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The Emergence of Zoonotic Diseases: Understanding the Impact on Animal and Human Health - Workshop Summary to establish the safety and efficacy of a drug, such as an antibiotic or a vaccine. Clinician: One qualified or engaged in the clinical practice of medicine, psychiatry, or psychology, as distinguished from one specializing in laboratory or research techniques in the same fields. Cutaneous: Related to the skin. DHHS (U.S. Department of Health and Human Services): The U.S. government’s principal agency for protecting the health of all Americans and providing essential human services, especially for those who are least able to help themselves (www.os.dhhs.gov). DoD (U.S. Department of Defense): DoD trains and equips the armed forces through three military departments—the Army, Navy, and Air Force—whose primary job is to train and equip their personnel to perform war fighting, peace keeping, and humanitarian/disaster assistance tasks. Emerging infections: Any infectious disease that has come to medical attention within the last two decades or for which there is a threat that its prevalence will increase in the near future. Many times, such diseases exist in nature as zoonoses and emerge as human pathogens only when humans come into contact with a formerly isolated animal population, such as monkeys in a rain forest that are no longer isolated because of deforestation. Drug-resistant organisms could also be included as the cause of emerging infections since they exist because of human influence. Some recent examples of agents responsible for emerging infections include human immunodeficiency virus, Ebola virus, and multidrug-resistant Mycobacterium tuberculosis. Encephalitis: An acute inflammatory disease of the brain due to direct viral invasion or to hypersensitivity initiated by a virus or other foreign protein. Endemic: Disease that is present in a community or common among a group of people; said of a disease continually prevailing in a region. Enzootic: A disease of low morbidity that is constantly present in an animal community. Epizootic: A disease of high morbidity that is only occasionally present in an animal community. Escherichia coli O157:H7: A dangerous form of Escherichia coli, the colon bacillus, a bacterium that normally lives in the human colon. E. coli O157:H7 is a major health problem, causing hemorrhagic colitis, the hemolytic-uremic syndrome, and thrombotic thrombocytopenic purpura. Etiology: Science and study of the causes of diseases and their mode of operation.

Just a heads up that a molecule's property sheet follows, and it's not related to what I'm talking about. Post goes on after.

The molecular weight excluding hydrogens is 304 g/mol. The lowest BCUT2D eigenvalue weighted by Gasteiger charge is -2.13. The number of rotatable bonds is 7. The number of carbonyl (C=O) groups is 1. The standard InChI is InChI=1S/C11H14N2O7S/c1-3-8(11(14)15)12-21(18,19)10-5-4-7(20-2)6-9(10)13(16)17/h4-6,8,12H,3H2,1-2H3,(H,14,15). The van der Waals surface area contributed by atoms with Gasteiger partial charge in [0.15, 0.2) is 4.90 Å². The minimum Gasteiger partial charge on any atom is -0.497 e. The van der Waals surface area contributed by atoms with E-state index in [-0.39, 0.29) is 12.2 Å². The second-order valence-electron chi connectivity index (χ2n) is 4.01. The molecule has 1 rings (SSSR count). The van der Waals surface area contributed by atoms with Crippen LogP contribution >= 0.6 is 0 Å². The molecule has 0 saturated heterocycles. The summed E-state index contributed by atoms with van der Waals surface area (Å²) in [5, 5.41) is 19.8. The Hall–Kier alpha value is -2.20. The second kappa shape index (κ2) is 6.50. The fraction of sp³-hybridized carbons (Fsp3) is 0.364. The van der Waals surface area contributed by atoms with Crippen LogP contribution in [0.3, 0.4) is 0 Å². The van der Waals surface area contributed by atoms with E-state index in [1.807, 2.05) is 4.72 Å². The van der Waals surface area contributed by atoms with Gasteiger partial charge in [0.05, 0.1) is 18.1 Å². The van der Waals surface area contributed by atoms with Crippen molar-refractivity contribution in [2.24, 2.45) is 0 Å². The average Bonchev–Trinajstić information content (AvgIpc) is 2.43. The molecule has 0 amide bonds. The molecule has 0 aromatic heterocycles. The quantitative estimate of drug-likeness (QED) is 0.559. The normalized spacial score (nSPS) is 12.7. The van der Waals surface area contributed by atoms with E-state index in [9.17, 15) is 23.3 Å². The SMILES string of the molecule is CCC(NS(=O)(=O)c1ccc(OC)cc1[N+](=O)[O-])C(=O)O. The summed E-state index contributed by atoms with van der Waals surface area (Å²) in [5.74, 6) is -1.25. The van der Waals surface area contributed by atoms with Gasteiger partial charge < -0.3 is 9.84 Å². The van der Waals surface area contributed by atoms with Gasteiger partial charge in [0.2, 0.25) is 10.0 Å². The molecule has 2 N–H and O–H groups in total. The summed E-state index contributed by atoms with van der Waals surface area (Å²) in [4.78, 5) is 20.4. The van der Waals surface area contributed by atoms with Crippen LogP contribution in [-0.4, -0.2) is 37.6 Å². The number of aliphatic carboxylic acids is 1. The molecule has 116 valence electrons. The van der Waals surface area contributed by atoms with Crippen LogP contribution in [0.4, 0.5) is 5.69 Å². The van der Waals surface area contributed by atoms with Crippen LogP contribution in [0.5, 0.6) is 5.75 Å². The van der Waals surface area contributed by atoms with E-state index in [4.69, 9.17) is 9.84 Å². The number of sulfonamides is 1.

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The Emergence of Zoonotic Diseases: Understanding the Impact on Animal and Human Health - Workshop Summary FDA (Food and Drug Administration): A public health agency of the U.S. Department of Health and Human Services charged with protecting American consumers by enforcing the Federal Food, Drug, and Cosmetic Act and several related health laws. Flavivirus: Any of a group of arboviruses that contain a single strand of RNA, are transmitted by ticks and mosquitoes, and include the causative agents of dengue, Japanese B encephalitis, and yellow fever. FoodNet: A set of activities designed to determine and monitor the burden of foodborne diseases and improve understanding of the proportion of foodborne diseases attributable to various pathogens. It is an example of population-based surveillance in the emerging infections programs. Formulary: List of drugs approved for the treatment of various medical indications. Originally created as a cost control measure, it has been used more recently to guide the use of antibiotics on the basis of information about resistance patterns. GP (glycoprotein): A molecule that consists of a carbohydrate plus a protein. Gram-negative: Gram-negative bacteria lose the crystal violet stain (and take the color of the red counterstain) in Gram’s method of staining. Gram-positive: Gram-positive bacteria, such as anthrax, retain the color of the crystal violet stain in the Gram stain. This is characteristic of bacteria that have a cell wall composed of a thick layer of a particular substance (called peptidologlycan). Immunogenicity: The property that endows a substance with the capacity to provoke an immune response or the degree to which a substance possesses this property. Incidence: The frequency of new occurrences of disease within a defined time interval. Incidence rate is the number of new cases of a specified disease divided by the number of people in a population over a specified period of time, usually 1 year. Infection: The invasion of the body or a part of the body by a pathogenic agent, such as a microoganism or virus. Under favorable conditions the agent develops or multiplies, the results of which may produce injurious effects. Infection should not be confused with disease. Listeria monocytogenes: A bacteria that can cause encephalitis, meningitis, bloodborne infection and death. It is especially hazardous for pregnant women (posing a threat of miscarriage or stillbirth), newborn babies, the elderly, and immune-deficient patients. It causes about 28% of deaths due to food poisoning.